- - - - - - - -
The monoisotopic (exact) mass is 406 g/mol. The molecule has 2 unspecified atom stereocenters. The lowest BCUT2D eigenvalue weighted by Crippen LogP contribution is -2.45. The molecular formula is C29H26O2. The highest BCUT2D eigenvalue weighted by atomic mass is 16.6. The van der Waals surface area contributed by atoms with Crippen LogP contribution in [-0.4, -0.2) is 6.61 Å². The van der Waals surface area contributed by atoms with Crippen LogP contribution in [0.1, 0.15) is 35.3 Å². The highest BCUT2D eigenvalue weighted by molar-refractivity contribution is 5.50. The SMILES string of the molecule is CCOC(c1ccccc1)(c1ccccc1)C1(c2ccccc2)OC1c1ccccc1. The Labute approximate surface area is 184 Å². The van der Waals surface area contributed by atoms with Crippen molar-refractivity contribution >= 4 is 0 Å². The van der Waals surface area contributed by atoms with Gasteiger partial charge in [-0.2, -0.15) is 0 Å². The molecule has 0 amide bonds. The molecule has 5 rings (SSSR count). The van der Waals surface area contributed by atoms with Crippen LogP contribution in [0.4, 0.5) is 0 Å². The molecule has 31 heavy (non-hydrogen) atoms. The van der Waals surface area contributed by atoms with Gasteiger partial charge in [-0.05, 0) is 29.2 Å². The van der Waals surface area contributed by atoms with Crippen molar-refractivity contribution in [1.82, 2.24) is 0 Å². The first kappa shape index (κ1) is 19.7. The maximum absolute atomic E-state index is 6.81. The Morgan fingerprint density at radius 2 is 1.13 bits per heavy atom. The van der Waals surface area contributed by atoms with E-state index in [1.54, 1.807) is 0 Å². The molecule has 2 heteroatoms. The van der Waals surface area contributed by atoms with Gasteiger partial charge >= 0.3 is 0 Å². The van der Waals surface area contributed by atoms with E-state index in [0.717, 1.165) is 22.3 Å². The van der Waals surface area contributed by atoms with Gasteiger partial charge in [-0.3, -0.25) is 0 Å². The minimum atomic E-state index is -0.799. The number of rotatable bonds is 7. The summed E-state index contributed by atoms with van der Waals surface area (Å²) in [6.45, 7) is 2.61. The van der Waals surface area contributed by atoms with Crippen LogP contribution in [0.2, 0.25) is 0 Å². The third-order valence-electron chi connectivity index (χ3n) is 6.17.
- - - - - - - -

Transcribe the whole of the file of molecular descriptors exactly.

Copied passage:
The monoisotopic (exact) mass is 406 g/mol. The molecule has 2 unspecified atom stereocenters. The lowest BCUT2D eigenvalue weighted by Crippen LogP contribution is -2.45. The molecular formula is C29H26O2. The highest BCUT2D eigenvalue weighted by atomic mass is 16.6. The van der Waals surface area contributed by atoms with Crippen LogP contribution in [-0.4, -0.2) is 6.61 Å². The van der Waals surface area contributed by atoms with Crippen LogP contribution in [0.1, 0.15) is 35.3 Å². The highest BCUT2D eigenvalue weighted by molar-refractivity contribution is 5.50. The SMILES string of the molecule is CCOC(c1ccccc1)(c1ccccc1)C1(c2ccccc2)OC1c1ccccc1. The Labute approximate surface area is 184 Å². The van der Waals surface area contributed by atoms with Crippen molar-refractivity contribution >= 4 is 0 Å². The van der Waals surface area contributed by atoms with Gasteiger partial charge in [-0.2, -0.15) is 0 Å². The molecule has 0 amide bonds. The molecule has 5 rings (SSSR count). The van der Waals surface area contributed by atoms with Crippen LogP contribution in [0.4, 0.5) is 0 Å². The molecule has 31 heavy (non-hydrogen) atoms. The van der Waals surface area contributed by atoms with Gasteiger partial charge in [-0.05, 0) is 29.2 Å². The van der Waals surface area contributed by atoms with Crippen molar-refractivity contribution in [1.82, 2.24) is 0 Å². The first kappa shape index (κ1) is 19.7. The maximum absolute atomic E-state index is 6.81. The Morgan fingerprint density at radius 2 is 1.13 bits per heavy atom. The van der Waals surface area contributed by atoms with E-state index in [1.54, 1.807) is 0 Å². The molecule has 2 heteroatoms. The van der Waals surface area contributed by atoms with Gasteiger partial charge >= 0.3 is 0 Å². The van der Waals surface area contributed by atoms with E-state index in [0.717, 1.165) is 22.3 Å². The van der Waals surface area contributed by atoms with Gasteiger partial charge in [-0.3, -0.25) is 0 Å². The minimum atomic E-state index is -0.799. The number of rotatable bonds is 7. The summed E-state index contributed by atoms with van der Waals surface area (Å²) in [6.45, 7) is 2.61. The van der Waals surface area contributed by atoms with Crippen LogP contribution in [0.2, 0.25) is 0 Å². The third-order valence-electron chi connectivity index (χ3n) is 6.17.